Finsemble is built on an extensible microservice architecture. Microservices are invisible processes that provide core capabilities to components and other microservices. Finsemble ships with a set of microservices that manage core features such as workspaces, storage, or docking. Firms and third-party vendors can also add their own microservices to encapsulate their own business logic.
Finsemble makes use of pop up (toast) notifications for communicating information to the end user in a gentler way than modal dialogs. System messages and alerts are automatically routed through the notification system. Developers can leverage the API so that their components can create notifications. Unlike operating system notifications, these notifications can be interactive, allowing end users to click on them to take action.
Most HTML5 UI toolkits are only meant for building single page applications. Finsemble provides UI components specific to the desktop paradigm: menus that can cascade outside of the window boundary, floating and pinned launchers that can be replicated across monitors, dialogs that float on the monitor, and window toolbars with min/max/close, and dynamic titles (e.g., streaming quotes).
Finsemble provides a persistence framework for connecting to external persistent storage (i.e., databases, tuple stores, etc.). Workspaces, windows state, and other Finsemble functions automatically use the persistence framework, eliminating the need for hand wiring. Components can use the storage API to save and restore state, ensuring that they are reconstituted appropriately during workspace reloads.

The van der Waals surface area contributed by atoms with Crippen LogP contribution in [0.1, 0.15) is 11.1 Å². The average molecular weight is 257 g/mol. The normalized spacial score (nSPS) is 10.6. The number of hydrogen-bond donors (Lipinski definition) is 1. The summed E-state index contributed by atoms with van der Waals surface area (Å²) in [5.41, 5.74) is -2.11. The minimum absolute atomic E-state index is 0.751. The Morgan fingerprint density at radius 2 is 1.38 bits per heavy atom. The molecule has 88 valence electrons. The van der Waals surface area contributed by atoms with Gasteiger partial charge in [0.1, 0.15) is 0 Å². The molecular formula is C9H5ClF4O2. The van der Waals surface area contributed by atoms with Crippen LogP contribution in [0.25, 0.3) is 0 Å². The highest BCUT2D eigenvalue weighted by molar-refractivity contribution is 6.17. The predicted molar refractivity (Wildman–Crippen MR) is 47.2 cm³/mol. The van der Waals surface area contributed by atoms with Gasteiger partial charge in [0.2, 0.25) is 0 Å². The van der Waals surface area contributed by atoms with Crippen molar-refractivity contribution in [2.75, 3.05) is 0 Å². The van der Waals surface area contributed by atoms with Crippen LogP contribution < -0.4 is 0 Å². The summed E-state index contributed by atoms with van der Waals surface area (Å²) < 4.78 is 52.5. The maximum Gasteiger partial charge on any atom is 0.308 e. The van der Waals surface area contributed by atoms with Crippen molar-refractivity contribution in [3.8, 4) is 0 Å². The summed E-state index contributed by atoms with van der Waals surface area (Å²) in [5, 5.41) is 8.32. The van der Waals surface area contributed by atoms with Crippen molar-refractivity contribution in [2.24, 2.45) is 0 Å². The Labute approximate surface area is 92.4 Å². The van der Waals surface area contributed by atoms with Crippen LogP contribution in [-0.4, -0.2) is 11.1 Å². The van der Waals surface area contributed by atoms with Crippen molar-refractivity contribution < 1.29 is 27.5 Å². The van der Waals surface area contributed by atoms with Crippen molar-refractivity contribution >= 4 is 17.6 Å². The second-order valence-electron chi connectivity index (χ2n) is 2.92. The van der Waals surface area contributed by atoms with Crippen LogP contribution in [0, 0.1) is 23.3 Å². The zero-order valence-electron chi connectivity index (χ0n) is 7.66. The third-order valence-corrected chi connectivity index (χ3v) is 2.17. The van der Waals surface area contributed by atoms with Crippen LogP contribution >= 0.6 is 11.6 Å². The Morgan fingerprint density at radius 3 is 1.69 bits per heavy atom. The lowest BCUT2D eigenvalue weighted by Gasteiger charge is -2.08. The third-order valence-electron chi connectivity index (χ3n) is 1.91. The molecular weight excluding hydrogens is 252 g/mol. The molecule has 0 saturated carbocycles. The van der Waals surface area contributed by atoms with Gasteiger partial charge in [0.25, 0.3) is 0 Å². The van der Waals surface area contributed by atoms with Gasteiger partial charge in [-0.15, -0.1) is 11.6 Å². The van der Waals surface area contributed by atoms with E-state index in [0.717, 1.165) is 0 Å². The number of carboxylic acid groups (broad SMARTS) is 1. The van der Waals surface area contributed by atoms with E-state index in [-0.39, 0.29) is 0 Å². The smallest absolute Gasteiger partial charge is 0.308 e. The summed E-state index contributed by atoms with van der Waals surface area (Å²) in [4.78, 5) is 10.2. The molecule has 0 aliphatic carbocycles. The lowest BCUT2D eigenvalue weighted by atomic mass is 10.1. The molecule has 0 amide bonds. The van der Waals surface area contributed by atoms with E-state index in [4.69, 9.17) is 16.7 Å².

Finsemble breaks UI components down into individual "controls": atomic-level UI building blocks which you can use to build your own componentry, or customize the built-in componentry. This goes far beyond simple theming and allows for true UI extensibility.
Finsemble comes with CSS files designed to simplify the process of white labeling the UI. The CSS has been carefully crafted with semantically meaningful variables. Developers can easily change font, color, and general appearance of interface sections by overriding any of a number of core variables. For deeper stylistic changes, Finsemble makes provisions for overriding any CSS style as part of the build configuration.
Finsemble dramatically simplifies the process of building a single application from separate components.
Incorporate native applications into a Finsemble workspace using only configuration—no code changes or code control required. Once assimilated, native apps behave like any other Finsemble component, obeying layout, docking, and workspace management rules.
Finsemble’s allows deep integration of web apps into your desktop experience. This can be done even when you do not have the ability to make code changes to the component. Critically, this allows a developer to “Finsembelize” a web-deployed application without changing how it is deployed to browsers. Finsemble-specific code is injected on-the-fly when the application is loaded into the desktop. Workspace integration, symbol linking, and deep workflow integration (e.g., sharing data across the Router, pre-populating forms, automating tasks) are all possible without making code changes. This dramatically reduces integration times while reducing regression risk for stable assets.